Telkom and a spectrum sale is government’s best bet to raise R30 billion

Research analyst at Nomura, Peter Attard Montalto, says that the South African government’s best option to raise money to fund struggling state-owned companies, is to sell its stake in Telkom and to auction off spectrum.

In a note to investors this week, Attard Montalto said that the government’s recent ‘quasi-bailout’ of SAA, and the threat of a R15 billion loan recall at Eskom from the Development Bank of South Africa, have put the state in a precarious position.

The volatility around SOEs, and the possibility of loans being called in at any given time, has forced National Treasury under finance minister Malusi Gigaba to look at some unpopular options to raise capital – and privatisation (through Private Sector Participation – PSP) has been thrown about.

According to Attard Montalto, it is unlikely that the government will engage in ‘real’ privatisation – the outright sale of SOEs or giving over total equity control – but will rather look to the Public Investment Corporation to move assets around.

The problem, he said, is that this form of ‘privatisation’ still carries issues of rent extraction and patronage – while the options of which state companies PSP transactions are applicable to is running thin.

“With over 700 SOEs there appears on the surface to be a huge amount of potential to choose from. However, many of these are technically SOEs but really are more like licencing or research authorities, and would not normally be considered SOEs in the normal sense, nor ones that could have equity issued,” the analyst said.

“Various associations and sectoral councils are also classified as SOEs but are not really suitable for PSP.”

The biggest SOEs (Eskom, Transnet, Prasa, Sanral, etc), are the more obvious targets – but governance issues as well as political sensitivities make them the hardest targets.

Sell Telkom

The most obvious target, Attard Montalto said, would be Telkom, which is effectively already run as a private company that is competitive with its peers.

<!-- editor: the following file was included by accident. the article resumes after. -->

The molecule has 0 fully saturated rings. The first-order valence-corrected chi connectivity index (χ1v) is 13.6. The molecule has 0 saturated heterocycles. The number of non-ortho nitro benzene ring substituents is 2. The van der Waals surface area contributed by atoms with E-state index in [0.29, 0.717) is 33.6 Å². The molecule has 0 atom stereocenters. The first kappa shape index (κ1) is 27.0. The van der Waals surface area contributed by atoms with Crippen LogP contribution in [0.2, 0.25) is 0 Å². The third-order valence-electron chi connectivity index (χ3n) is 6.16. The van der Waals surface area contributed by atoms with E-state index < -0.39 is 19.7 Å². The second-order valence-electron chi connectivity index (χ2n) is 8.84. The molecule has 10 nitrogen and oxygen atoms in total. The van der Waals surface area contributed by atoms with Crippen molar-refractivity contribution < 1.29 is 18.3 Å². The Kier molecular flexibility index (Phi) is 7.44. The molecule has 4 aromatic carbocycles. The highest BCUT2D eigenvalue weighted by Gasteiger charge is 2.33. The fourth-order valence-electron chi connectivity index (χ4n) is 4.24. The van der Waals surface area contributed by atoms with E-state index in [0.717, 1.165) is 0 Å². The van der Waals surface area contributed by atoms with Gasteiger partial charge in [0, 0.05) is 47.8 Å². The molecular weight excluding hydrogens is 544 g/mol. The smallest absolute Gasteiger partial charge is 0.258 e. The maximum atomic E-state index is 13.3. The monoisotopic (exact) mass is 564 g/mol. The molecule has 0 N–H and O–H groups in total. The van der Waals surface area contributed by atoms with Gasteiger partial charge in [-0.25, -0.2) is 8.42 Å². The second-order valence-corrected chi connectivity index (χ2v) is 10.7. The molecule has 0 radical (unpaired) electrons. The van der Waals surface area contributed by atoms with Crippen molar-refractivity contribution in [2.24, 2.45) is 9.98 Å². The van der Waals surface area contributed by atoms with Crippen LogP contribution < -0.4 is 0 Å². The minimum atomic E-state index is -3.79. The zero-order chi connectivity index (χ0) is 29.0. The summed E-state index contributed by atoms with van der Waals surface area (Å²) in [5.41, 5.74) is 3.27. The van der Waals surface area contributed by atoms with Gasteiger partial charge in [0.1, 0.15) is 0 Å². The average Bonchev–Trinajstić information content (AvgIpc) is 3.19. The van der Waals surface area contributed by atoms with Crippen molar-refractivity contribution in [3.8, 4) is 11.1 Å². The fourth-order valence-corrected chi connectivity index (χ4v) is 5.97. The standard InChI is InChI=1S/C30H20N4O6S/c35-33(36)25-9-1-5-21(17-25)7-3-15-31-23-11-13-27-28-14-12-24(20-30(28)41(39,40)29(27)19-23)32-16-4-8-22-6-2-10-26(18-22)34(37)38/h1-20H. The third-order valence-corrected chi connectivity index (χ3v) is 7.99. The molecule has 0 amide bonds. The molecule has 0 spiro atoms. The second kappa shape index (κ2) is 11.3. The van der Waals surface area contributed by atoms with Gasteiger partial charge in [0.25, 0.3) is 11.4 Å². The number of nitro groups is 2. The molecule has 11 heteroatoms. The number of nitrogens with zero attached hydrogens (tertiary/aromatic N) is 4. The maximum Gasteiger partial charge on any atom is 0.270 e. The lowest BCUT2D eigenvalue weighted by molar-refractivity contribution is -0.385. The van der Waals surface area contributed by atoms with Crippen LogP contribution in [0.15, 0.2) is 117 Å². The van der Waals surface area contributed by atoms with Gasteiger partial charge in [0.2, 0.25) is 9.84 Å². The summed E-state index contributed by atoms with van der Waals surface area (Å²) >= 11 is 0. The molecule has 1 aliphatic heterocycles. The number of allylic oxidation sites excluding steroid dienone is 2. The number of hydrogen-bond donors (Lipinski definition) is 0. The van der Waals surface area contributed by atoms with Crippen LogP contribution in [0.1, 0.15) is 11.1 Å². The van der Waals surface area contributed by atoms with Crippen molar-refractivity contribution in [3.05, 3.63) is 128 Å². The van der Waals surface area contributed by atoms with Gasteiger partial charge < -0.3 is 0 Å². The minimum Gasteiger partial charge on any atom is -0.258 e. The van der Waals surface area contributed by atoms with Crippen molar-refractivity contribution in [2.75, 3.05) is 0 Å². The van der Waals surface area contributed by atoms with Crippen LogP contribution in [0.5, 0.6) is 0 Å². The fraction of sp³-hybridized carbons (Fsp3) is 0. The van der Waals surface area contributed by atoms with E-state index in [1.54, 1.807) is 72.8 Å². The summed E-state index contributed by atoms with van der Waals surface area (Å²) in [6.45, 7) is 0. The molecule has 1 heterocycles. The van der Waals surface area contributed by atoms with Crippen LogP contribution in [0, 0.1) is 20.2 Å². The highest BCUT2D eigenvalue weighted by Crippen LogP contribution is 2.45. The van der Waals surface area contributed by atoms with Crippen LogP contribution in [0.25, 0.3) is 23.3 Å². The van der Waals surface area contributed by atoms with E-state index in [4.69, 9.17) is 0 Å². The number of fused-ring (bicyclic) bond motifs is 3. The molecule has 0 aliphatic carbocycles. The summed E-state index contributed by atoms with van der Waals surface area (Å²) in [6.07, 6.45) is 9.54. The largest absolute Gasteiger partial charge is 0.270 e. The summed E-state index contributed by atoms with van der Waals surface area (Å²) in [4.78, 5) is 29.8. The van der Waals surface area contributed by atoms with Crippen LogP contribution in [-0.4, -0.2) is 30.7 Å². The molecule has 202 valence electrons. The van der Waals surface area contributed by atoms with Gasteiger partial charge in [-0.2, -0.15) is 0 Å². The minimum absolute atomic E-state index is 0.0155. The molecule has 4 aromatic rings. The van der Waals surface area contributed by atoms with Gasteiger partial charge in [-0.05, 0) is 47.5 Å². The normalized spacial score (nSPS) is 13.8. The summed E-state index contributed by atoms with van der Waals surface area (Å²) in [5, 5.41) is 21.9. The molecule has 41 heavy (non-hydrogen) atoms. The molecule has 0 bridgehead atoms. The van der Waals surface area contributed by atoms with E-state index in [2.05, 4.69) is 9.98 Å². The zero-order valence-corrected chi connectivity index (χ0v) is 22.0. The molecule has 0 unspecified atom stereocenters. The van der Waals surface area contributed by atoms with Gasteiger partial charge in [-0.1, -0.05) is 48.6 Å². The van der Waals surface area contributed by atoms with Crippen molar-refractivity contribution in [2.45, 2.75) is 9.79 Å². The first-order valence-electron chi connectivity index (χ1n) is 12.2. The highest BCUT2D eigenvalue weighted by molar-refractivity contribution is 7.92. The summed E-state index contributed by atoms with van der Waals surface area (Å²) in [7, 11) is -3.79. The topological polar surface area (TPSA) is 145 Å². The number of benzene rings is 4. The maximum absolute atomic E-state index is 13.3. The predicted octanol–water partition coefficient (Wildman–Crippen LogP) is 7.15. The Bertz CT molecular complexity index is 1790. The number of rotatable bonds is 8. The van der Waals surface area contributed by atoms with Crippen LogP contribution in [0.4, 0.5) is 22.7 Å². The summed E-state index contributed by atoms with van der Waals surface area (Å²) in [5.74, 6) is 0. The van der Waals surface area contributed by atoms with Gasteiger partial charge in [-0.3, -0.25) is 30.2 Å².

Government’s 39.29% stake could raise R13.4 billion through a full sale to non-PIC investors, despite apparent reluctance from the ANC to do so.

“We think a sale of some part of the Telkom stake is more likely to occur but with PIC playing a large role,” Attard Montalto said.

“However, there is still considerable reluctance in the ANC to remove this, both directly in terms of the ideological issues of ownership but also strategically as a potentially slippery slope to other future sales.”

Other possibilities could include deals that have stalled in recent times, the analyst said.

For instance, the government pulled out of talks to sell its broadband company Infraco to Telkom last year and similar talks with Vodacom also broke down. Such a sale could net R3 billion to R4 billion, he said.

Related to this area, auction of spectrum is the next big fund raising opportunity for 4G.

“This has been delayed numerous times in the past year but according to the 14-point plan the Communications Ministry must start the licencing process by December,” Attard Montalto said.

“Valuations for such a process are uncertain but at minimum government wants to sell five blocks of spectrum for a minimum of R3 billion each, which means some revenue north of R15 billion might be expected.”

According to the analyst, combining a Telkom sale with spectrum sale could easily fill a R30 billion revenue hole in the budget for this fiscal year.


Read: Telkom announces massive ADSL and voice shake up

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Telkom and a spectrum sale is government’s best bet to raise R30 billion